(1) For the first draft of a submitted manuscript, figures may be submitted in two ways. Each figure may be embedded in the text with the caption located immediately underneath the image or the figures may be located in separate files. PDFs of figures are not acceptable upon first submission of a paper. No more than six (6) to eight (8) figures per paper. Additional figures, tables, and images may be submitted as Supplemental Material to be hosted online.
(2) When a revised manuscript is uploaded or upon acceptance of a manuscript, high-resolution figure files must be uploaded individually to ScholarOne. The following high-resolution formats are preferred: .tif, .eps, and .jpg. The following formats are not preferred but are acceptable if the resolution is high enough: .pdf, .gif, .ppt, and .doc. Halftone and color images should be a minimum of 200 pixels per inch (ppi), and ideally 350 ppi. Line art must be a minimum of 600 ppi, and ideally 1200 ppi.
(3) The majority of figures will appear in the journal at a width of 8.8 cm (one column wide). Larger images requiring greater detail or figures containing multiple panels may be printed at up to 18 cm wide. Axis labels, symbols, and line widths should be clearly visible at this size. Letters and numbers, for example, should be no less than 1.5 mm high, and symbols should be no less than 1.0 mm high.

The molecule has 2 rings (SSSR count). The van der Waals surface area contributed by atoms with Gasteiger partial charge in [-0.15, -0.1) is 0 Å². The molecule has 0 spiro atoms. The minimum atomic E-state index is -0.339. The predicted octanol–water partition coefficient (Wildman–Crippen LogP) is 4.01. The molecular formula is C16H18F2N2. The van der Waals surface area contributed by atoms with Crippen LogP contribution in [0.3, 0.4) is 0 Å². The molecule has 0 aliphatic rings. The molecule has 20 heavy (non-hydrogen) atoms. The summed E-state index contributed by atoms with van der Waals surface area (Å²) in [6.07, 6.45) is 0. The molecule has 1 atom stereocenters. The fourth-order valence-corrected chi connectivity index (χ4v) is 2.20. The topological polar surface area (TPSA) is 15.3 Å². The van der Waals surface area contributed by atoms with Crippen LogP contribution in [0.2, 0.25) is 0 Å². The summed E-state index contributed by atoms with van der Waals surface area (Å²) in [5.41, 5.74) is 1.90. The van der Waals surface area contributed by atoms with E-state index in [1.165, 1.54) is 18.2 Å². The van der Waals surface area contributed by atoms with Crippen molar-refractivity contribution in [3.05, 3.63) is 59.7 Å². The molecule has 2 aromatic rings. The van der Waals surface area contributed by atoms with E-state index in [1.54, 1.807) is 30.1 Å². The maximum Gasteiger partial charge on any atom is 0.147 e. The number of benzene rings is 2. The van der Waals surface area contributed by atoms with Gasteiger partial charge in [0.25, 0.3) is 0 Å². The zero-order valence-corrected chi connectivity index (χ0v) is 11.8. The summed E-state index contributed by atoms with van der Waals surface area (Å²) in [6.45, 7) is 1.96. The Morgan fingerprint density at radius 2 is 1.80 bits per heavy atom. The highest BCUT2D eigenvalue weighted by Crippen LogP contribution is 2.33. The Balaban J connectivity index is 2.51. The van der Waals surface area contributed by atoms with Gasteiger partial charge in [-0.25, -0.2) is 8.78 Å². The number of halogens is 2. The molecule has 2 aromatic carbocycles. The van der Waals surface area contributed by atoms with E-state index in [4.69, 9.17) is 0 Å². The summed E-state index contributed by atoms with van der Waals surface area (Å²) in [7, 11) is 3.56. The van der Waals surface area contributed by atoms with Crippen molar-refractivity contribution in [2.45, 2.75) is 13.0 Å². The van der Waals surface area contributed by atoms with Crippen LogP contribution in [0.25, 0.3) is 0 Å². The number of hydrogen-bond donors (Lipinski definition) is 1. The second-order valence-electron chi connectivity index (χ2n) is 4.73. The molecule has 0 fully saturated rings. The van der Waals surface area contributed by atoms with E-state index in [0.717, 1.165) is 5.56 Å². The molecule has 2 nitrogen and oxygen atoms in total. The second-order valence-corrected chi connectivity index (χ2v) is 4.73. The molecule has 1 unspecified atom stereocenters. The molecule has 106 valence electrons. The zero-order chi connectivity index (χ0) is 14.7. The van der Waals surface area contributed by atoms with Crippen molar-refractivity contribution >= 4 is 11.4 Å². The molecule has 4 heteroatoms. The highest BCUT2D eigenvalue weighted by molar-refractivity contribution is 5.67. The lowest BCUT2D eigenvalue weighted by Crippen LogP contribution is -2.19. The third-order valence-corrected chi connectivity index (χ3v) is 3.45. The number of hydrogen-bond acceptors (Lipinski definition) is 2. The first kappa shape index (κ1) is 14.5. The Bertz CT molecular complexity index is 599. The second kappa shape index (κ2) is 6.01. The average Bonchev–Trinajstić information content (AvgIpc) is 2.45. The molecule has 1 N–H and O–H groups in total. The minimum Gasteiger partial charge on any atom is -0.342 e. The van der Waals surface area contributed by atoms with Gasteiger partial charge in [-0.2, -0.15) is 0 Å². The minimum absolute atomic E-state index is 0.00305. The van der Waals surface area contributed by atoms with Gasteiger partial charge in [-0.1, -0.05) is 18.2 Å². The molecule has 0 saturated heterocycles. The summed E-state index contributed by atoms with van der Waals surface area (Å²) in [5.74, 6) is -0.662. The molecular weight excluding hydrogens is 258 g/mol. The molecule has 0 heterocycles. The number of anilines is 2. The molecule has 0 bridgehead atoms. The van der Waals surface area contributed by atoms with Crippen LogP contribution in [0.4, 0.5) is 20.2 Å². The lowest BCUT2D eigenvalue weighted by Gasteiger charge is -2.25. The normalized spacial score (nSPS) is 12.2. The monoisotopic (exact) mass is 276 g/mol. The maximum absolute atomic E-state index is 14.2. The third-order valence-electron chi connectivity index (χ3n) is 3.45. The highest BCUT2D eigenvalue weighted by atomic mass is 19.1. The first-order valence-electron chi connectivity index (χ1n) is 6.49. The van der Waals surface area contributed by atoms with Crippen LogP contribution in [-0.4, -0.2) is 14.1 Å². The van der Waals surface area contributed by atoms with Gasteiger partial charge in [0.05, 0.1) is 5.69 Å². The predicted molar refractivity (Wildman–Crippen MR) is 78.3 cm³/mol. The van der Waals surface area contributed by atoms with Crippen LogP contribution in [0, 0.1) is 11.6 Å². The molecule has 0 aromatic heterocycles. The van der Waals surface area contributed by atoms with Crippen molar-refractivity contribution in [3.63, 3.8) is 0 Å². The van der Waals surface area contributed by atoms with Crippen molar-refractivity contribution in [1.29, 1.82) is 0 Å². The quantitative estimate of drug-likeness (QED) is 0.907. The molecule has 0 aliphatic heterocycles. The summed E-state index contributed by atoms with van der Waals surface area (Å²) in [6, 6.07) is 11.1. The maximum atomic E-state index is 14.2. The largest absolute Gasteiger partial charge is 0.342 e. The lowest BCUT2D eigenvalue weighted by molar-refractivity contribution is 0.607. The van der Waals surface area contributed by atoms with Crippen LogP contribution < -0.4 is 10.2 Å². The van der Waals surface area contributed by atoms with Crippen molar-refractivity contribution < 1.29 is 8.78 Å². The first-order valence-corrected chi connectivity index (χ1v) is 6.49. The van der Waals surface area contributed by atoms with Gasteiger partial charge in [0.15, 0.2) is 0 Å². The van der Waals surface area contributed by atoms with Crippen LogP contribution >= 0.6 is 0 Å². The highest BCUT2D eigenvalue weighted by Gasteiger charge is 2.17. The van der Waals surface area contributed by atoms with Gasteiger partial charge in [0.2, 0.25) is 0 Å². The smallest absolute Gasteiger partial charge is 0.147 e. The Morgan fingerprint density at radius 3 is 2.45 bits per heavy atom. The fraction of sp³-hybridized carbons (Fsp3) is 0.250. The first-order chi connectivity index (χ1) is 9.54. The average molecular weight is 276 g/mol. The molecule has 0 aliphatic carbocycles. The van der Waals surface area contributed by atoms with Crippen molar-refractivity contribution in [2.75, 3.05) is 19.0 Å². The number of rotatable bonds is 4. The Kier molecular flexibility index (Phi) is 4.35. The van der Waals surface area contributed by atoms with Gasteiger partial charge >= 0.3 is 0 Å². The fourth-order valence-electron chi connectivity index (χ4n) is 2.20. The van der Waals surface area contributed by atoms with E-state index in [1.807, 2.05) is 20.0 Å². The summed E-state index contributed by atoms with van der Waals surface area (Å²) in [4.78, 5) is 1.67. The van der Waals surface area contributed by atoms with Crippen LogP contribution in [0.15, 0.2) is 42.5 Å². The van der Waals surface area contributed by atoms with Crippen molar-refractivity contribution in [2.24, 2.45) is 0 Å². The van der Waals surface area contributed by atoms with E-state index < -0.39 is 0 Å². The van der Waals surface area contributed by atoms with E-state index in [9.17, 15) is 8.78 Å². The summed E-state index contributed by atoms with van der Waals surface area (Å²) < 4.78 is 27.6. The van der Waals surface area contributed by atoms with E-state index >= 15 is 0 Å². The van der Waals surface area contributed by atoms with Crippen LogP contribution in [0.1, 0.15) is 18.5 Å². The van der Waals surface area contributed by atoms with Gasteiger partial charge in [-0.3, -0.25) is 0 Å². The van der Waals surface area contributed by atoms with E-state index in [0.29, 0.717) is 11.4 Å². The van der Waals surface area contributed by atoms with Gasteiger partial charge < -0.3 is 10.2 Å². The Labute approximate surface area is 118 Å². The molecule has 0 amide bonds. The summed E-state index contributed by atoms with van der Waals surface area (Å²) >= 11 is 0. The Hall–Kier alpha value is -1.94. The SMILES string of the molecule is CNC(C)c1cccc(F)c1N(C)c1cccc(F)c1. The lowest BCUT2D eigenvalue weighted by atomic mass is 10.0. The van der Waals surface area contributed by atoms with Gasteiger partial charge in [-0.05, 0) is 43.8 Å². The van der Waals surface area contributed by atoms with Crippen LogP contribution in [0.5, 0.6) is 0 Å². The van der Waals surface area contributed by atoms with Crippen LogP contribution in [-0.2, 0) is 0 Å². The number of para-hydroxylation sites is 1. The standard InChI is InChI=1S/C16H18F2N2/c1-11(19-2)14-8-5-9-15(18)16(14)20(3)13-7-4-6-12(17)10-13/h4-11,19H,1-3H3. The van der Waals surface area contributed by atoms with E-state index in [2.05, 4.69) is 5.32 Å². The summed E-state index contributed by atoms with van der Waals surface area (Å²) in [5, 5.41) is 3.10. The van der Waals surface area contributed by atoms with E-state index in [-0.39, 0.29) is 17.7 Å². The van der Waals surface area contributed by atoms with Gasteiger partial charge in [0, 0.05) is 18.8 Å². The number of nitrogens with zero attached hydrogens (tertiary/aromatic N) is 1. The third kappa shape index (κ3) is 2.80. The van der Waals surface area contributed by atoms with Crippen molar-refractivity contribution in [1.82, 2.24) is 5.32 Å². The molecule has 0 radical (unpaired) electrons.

(4) If a figure consists of multiple panels or parts, all parts should be provided together in one image arranged as you wish them to appear in print.
(5) A caption must be included at the end of the manuscript for each figure. Captions should not be included in the figure image. However, the inclusion in a figure of line or symbol legends that are not easily reproduced in text is encouraged. Captions should provide a detailed description of the figure content.
(6) Every figure must be referred to in the main text in consecutive numerical order.
(7) For figures that have been published elsewhere, the author must obtain written permission from the publisher/copyright owner to reproduce them. Proper acknowledgment at the end of the figure caption is made as follows: [Reproduced with permission from Society/Journal.18] where “Society/Journal” is the copyright holder and “18” is the appropriate full citation in the reference list.
(8) Important spectra that are necessary for the proper development of the paper will be published. Large collections of routine spectra will not be published in Applied Spectroscopy. However, supplemental electronic files such as spectra or video can be published and maintained through the Society for Applied Spectroscopy website. Please see the Supplemental Material section below for more information.
(1) For the first draft of a submitted manuscript, tables (up to four ) may be submitted in two ways. Each table may be embedded in the text with the caption located immediately above the table, or the tables may be located at the end of the manuscript. When the final version of the manuscript has been accepted for publication, each embedded table must be removed from the text and placed at the end of the manuscript. Uploading separate table files is discouraged. Additional tables must be included as Supplemental Material.
(2) Tables must be in an editable format, such as .xls or .doc. Pictures or images of tables that cannot be edited are not acceptable.
(3) Each table must be numbered (with a Roman numeral) consecutively in order of appearance.
(4) Each table must carry a caption at its head.